Perfect for courses such as: Multicultural Education, Foundations of Education, Critical Pedagogy and Education, Youth Development, Out of School Time Education, Research Methodology, Anthropology and Education, Sociology and Education, and Youth Resistance

Acknowledgements

Series Foreword

Introduction: Repertoires of Racial Resistance and Pedagogical Dreaming from the Classroom to the Streets
Victor Dealba, Gilberto Q. Conchas, and Miguel N. Abad

Chapter 1: Fostering Belonging: How Yemeni Boys Create Counterspaces in a NYC High School
Orubba Almansouri

Chapter 2: Youth Participatory Action Research and Student Resistance: Envisioning for College Food Security for All
Rachel Brand

Chapter 3: Making Mundo Nuevo: Chicana/Latina Daughters Enacting Chicana/a/o/x and Latina/o/x Immigrant Educational Futurities and Possibilities Through Spiritual Activism and Transformative Ruptures
Brianna Ramirez

Chapter 4: Community, Care, and Relational Practice: Reimagining Freedom Dreaming in a Difficult Dialogues Program
Jie Y. Park, Borodine Chery, Eric DeMeulenaere, Elsabet Franklin, Leyla Knight, Zabrina Richards, and Chloe Wing Ching Yau

Chapter 5: Resisting Exclusion: The Civic Engagement of a Female Muslim American Student Leader
Glenda L. Wui

Chapter 6: Championing Disruptive Dreaming Among Students: A Collaborative Autoethnography of Adult Allies
Anna Mei Gubbins and Aubry Threlkeld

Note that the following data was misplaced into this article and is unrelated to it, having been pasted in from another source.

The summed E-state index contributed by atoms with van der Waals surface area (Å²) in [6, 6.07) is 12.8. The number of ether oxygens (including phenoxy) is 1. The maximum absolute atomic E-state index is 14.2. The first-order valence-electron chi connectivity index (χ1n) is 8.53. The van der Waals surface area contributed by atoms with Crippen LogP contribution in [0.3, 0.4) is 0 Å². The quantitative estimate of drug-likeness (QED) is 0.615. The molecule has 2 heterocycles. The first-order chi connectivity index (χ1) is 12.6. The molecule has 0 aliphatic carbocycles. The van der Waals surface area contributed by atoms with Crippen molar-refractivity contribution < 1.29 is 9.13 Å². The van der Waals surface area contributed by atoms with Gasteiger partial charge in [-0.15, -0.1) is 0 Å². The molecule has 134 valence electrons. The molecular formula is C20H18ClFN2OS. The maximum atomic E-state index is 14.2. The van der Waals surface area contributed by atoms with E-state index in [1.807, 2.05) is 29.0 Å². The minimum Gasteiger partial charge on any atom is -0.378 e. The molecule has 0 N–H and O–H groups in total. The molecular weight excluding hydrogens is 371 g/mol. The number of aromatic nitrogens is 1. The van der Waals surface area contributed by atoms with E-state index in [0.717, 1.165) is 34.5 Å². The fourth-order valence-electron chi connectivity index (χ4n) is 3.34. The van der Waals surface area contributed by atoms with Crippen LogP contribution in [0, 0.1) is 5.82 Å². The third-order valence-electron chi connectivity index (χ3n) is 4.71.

Chapter 7: “We Don’t See That in Our History Books…” Dialectic Conversations on Designing for Collective Social Dreaming in History Education
Ava Jackson and Corey Winchester

Chapter 8: Dreaming Otherwise: Creative Policy Negotiation and Creating Communities of Recognition for Multilingual Immigrant Youth
Reva Jaffe-Walter and Kathleen Rucker

Chapter 9: Dreamweaving Youth Expressions Through Multimedia Methodologies: “The Words That They Were Never Told and Were Wishing To Hear”
Jorge F. Rodriguez, Bernadine Cortina, and Jessica Tonai

Chapter 10: Questioning with Love: Developing Racial Literacy to Disrupt Racism
Simona Goldin, Danita Mason-Hogans, Justin Clyburn, and Shelby Freeman

Chapter 11: Dreaming of Different Pasts, Presents, & Futures: Filipino & Cambodian American Youth-Led Art & Organizing in California
Charlotee Austria, Chelsea Chhem, J Jimenez, May Lin, and Madison San Luis

Chapter 12: A Collective Dreaming Process: Reimagining Youth Space to Facilitate Latinx Youth Critical Consciousness Towards Educational Injustice and Anti-Immigrant Politics
Carlos R. Casanova and Eric Alvarez

Chapter 13: Reimagining Life After High School: Black and Latinx Students’ Experience in a (Virtual) Counter-Space
Olga Correa

Chapter 14: The Politics of Faith: Father Luce and the 1968 High School Blowouts in East Los Angeles
David Flores

Chapter 15: Dreamers Rise: A High School Pre-College Program for Undocumented Students in Wisconsin